First his remark that the last international action, when Brown “saved the world”, did not work. My conclusion now is that it is a case of every country for itself. The UK has already tried c30% deflation; evidently this is not enough for King or the Chancellor. Hence more QE.

    Secondly he sounded a little more sympathetic to savers, if no more helpful, than in his remarks to Conway. Then he came across as saying, in effect, stuff the savers; they will be even worse off if I don`t do this QE.

    Then there are the actions, or inactions of those squanderbugs, the PM and the Chancellor. If we do indeed face the economic catastrophe that King says we face then there should be action this day to cut every unnecessary expenditure and every self indulgent expenditure that puts the UK in jeopardy. Where is their sense of urgency? I see none.

    To repeat a comment from earlier posts, on present evidence these two are unfit for the offices they hold. The Conservative party should sack them and put grown ups in charge.

  • John B (UK)

    Strapworld – agreed, and that is exactly what the problem is with this government.

    Whatever they may say about fixing the deficit and “putting the house in order”, they completely lose any trace of credibility by sticking to this insane committment to throw £150 billion at useless windmills, countless billions at the EU, overseas aid and military adventures, and what can only be described as vanity projects like the £32 billion high speed rail link – while at the same time we are closing libraries, raising energy prices so much that many more pensioners will be faced with the “heat or eat” dillemma this winter, and giving our servicemen and women notice while they are still in their submarines and tanks.

    There is sadly now an ugly and often it seems to me immoral gap between what this government claims it stands for, and what it does in practice.

    As a life-long Conservative voter I am both angry and deeply saddened to see what the party has become.

  • Sir Everard Digby

    The clue is in the headline -Merv has no idea how to resolve this but does not have the humility to admit it.

  • Dimoto

    Peter Hoskin’s piece is shot through with doom laden assumptions.
    Certainly reflects the current (Winter approaching/holidays a distant memory) zeitgeist though.
    I guess Christmas is about the earliest we might “snap out of it”.

    Everyone, foes and supporters, will probably be relieved when Mr King goes, he doesn’t have the gravitas to make measured statements and have them taken seriously.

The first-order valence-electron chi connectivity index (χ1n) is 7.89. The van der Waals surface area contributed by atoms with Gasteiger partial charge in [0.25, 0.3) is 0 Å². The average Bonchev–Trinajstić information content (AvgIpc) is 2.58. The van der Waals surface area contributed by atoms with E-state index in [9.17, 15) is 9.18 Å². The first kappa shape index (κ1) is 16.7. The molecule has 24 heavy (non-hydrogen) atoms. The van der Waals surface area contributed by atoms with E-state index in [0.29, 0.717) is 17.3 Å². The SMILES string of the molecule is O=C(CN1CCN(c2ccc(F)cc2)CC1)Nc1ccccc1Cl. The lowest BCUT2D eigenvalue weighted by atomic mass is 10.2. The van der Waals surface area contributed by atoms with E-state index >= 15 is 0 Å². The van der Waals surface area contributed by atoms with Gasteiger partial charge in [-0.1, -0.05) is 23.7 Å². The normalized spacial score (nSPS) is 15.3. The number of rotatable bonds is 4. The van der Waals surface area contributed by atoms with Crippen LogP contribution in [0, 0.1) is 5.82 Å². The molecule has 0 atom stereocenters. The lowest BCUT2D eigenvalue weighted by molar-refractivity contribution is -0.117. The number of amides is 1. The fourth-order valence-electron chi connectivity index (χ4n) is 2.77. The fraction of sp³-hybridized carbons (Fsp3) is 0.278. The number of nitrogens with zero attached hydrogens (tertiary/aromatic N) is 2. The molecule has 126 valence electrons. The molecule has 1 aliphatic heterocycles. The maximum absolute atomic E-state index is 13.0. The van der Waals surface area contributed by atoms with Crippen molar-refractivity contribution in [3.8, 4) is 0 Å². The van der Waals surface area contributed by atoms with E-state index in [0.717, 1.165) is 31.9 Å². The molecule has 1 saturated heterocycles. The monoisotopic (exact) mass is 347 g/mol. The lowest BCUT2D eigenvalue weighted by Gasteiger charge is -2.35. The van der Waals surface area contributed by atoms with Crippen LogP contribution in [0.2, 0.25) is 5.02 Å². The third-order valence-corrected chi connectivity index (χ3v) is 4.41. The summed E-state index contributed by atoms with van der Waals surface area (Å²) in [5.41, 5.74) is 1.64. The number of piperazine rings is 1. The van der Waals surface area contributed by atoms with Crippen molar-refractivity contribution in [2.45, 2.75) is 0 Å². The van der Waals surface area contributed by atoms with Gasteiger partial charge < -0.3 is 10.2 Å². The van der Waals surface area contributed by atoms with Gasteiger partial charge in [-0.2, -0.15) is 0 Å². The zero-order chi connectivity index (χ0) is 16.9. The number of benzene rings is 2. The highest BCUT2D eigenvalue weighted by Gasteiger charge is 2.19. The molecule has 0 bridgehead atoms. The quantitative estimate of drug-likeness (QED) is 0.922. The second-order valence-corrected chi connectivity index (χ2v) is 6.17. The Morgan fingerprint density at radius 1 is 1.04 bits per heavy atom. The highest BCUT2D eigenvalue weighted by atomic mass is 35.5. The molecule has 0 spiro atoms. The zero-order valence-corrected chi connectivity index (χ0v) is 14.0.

So instead, he indulges in hyperbole, politico-speak and “hints”.
    Be nice to have fresh thinking and (if possible), precise, straight talking.

    Anyway, Merv’s memoirs should be a hoot !

  • jheath

    The correct question would seem to be “How bad is Mervyn?” How does he keep his job?

  • strapworld

    Andy H makes a very important point. IF the state of affairs was as bad as we are constantly being told why didn’t this government follow the excellent course of action of the Canadian Government faced with an equally dire situation. Was it not a 10% cut on everything wages, benefits etc?

    Why pay billions to International Aid and any benefits if we have not got the money?

  • Andy H

    Those that claim that they are fed up with hearing that it is a Labour’s fault are living in denial.

    The seeds for our predicament were sown when the economy was run on a deficit, during the boom years.

    To claim that this historic failure does not impact our future, is to deny that spending your credit limit on your credit card last year has nothing to do with the fact that you are in debt today.

    It is time that the reality of the disaster of the last Government was fully realized, or do you believe that Liam Burne was joking when he left a note saying there was no money left?

  • Sir Graphus

    Far too much of the debate is about how the economy can show growth, however superficial, in the next quarter or two, and GDP as if it were the only worthwhile indicator of economic health.

    There is no talk of long term fixes, how return the country to economic sustainability, to have a confidence that our children might have jobs; and of other indicators such as the balance of payments.

  • Sylva

    Peter just read the underneath extract from your article. Is this not sign of desperation from right wing writer like you.
    For how long will this confused set of guys governing us maintain the slogan “Labour left us with the mess?” We are not interested in that. They just prove how Economically illiterate they are. No growth policy from Osborne and now he has taken the economy to his best slogan ” TO BE LIKE GREECE”

    Osborne again on Britain being save haven and what are we left with Moody downgrading 12 financial institution in the UK. So how save is this haven?